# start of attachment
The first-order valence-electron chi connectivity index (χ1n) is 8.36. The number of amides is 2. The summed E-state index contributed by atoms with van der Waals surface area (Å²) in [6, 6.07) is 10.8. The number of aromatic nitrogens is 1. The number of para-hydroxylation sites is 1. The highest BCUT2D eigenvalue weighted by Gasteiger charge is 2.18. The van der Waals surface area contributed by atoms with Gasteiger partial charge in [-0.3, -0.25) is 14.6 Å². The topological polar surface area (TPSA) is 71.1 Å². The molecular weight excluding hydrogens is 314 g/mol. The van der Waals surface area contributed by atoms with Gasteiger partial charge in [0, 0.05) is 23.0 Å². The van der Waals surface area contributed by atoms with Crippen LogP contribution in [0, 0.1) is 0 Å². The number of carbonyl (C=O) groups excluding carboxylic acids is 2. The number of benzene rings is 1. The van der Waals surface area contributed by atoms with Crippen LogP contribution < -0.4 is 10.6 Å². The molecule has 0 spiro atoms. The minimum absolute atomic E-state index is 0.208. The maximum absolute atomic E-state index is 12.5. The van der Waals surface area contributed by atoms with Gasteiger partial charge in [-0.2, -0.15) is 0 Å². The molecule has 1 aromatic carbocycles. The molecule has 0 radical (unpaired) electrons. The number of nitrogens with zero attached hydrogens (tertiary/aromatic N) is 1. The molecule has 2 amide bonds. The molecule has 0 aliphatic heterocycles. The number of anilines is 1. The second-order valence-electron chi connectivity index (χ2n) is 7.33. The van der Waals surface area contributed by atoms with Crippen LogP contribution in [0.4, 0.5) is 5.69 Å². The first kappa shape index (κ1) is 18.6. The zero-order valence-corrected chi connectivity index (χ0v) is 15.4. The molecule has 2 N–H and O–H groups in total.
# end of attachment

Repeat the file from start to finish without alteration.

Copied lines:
The first-order valence-electron chi connectivity index (χ1n) is 8.36. The number of amides is 2. The summed E-state index contributed by atoms with van der Waals surface area (Å²) in [6, 6.07) is 10.8. The number of aromatic nitrogens is 1. The number of para-hydroxylation sites is 1. The highest BCUT2D eigenvalue weighted by Gasteiger charge is 2.18. The van der Waals surface area contributed by atoms with Gasteiger partial charge in [-0.3, -0.25) is 14.6 Å². The topological polar surface area (TPSA) is 71.1 Å². The molecular weight excluding hydrogens is 314 g/mol. The van der Waals surface area contributed by atoms with Gasteiger partial charge in [0, 0.05) is 23.0 Å². The van der Waals surface area contributed by atoms with Crippen LogP contribution in [0, 0.1) is 0 Å². The number of carbonyl (C=O) groups excluding carboxylic acids is 2. The number of benzene rings is 1. The van der Waals surface area contributed by atoms with Crippen LogP contribution < -0.4 is 10.6 Å². The molecule has 0 spiro atoms. The minimum absolute atomic E-state index is 0.208. The maximum absolute atomic E-state index is 12.5. The van der Waals surface area contributed by atoms with Gasteiger partial charge in [-0.2, -0.15) is 0 Å². The molecule has 1 aromatic carbocycles. The molecule has 0 radical (unpaired) electrons. The number of nitrogens with zero attached hydrogens (tertiary/aromatic N) is 1. The molecule has 2 amide bonds. The molecule has 0 aliphatic heterocycles. The number of anilines is 1. The second-order valence-electron chi connectivity index (χ2n) is 7.33. The van der Waals surface area contributed by atoms with Crippen LogP contribution in [0.4, 0.5) is 5.69 Å². The first kappa shape index (κ1) is 18.6. The zero-order valence-corrected chi connectivity index (χ0v) is 15.4. The molecule has 2 N–H and O–H groups in total.